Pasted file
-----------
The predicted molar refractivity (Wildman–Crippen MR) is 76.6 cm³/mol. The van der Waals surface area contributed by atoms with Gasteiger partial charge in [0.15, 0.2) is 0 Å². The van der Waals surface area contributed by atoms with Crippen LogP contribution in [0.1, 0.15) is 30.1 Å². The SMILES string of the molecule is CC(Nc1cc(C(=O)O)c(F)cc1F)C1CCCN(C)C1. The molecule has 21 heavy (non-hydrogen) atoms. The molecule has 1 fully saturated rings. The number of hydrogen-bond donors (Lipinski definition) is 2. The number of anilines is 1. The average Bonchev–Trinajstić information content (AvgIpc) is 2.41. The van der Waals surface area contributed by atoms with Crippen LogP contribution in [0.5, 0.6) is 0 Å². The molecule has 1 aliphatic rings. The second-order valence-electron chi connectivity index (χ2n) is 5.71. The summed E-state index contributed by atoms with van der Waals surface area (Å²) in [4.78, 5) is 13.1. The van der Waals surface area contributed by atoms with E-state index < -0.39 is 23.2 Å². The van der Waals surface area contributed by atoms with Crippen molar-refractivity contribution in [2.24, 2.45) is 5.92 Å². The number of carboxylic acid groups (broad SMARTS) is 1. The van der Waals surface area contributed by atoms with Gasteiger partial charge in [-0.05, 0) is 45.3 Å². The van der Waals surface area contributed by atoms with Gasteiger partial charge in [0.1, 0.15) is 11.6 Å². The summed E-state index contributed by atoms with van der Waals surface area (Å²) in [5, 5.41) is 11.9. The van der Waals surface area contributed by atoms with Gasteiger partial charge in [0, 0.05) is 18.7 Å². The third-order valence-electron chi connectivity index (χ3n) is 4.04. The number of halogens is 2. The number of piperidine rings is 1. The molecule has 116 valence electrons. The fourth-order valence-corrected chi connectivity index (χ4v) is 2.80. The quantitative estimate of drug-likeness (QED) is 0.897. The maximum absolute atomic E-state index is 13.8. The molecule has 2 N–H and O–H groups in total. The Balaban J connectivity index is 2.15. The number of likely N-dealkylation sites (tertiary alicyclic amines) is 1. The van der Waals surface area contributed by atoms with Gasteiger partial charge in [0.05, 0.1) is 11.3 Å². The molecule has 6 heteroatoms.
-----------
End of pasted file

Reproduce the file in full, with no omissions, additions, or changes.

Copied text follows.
The predicted molar refractivity (Wildman–Crippen MR) is 76.6 cm³/mol. The van der Waals surface area contributed by atoms with Gasteiger partial charge in [0.15, 0.2) is 0 Å². The van der Waals surface area contributed by atoms with Crippen LogP contribution in [0.1, 0.15) is 30.1 Å². The SMILES string of the molecule is CC(Nc1cc(C(=O)O)c(F)cc1F)C1CCCN(C)C1. The molecule has 21 heavy (non-hydrogen) atoms. The molecule has 1 fully saturated rings. The number of hydrogen-bond donors (Lipinski definition) is 2. The number of anilines is 1. The average Bonchev–Trinajstić information content (AvgIpc) is 2.41. The van der Waals surface area contributed by atoms with Crippen LogP contribution in [0.5, 0.6) is 0 Å². The molecule has 1 aliphatic rings. The second-order valence-electron chi connectivity index (χ2n) is 5.71. The summed E-state index contributed by atoms with van der Waals surface area (Å²) in [4.78, 5) is 13.1. The van der Waals surface area contributed by atoms with E-state index < -0.39 is 23.2 Å². The van der Waals surface area contributed by atoms with Crippen molar-refractivity contribution in [2.24, 2.45) is 5.92 Å². The number of carboxylic acid groups (broad SMARTS) is 1. The van der Waals surface area contributed by atoms with Gasteiger partial charge in [-0.05, 0) is 45.3 Å². The van der Waals surface area contributed by atoms with Gasteiger partial charge in [0.1, 0.15) is 11.6 Å². The summed E-state index contributed by atoms with van der Waals surface area (Å²) in [5, 5.41) is 11.9. The van der Waals surface area contributed by atoms with Gasteiger partial charge in [0, 0.05) is 18.7 Å². The third-order valence-electron chi connectivity index (χ3n) is 4.04. The number of halogens is 2. The number of piperidine rings is 1. The molecule has 116 valence electrons. The fourth-order valence-corrected chi connectivity index (χ4v) is 2.80. The quantitative estimate of drug-likeness (QED) is 0.897. The maximum absolute atomic E-state index is 13.8. The molecule has 2 N–H and O–H groups in total. The Balaban J connectivity index is 2.15. The number of likely N-dealkylation sites (tertiary alicyclic amines) is 1. The van der Waals surface area contributed by atoms with Gasteiger partial charge in [0.05, 0.1) is 11.3 Å². The molecule has 6 heteroatoms.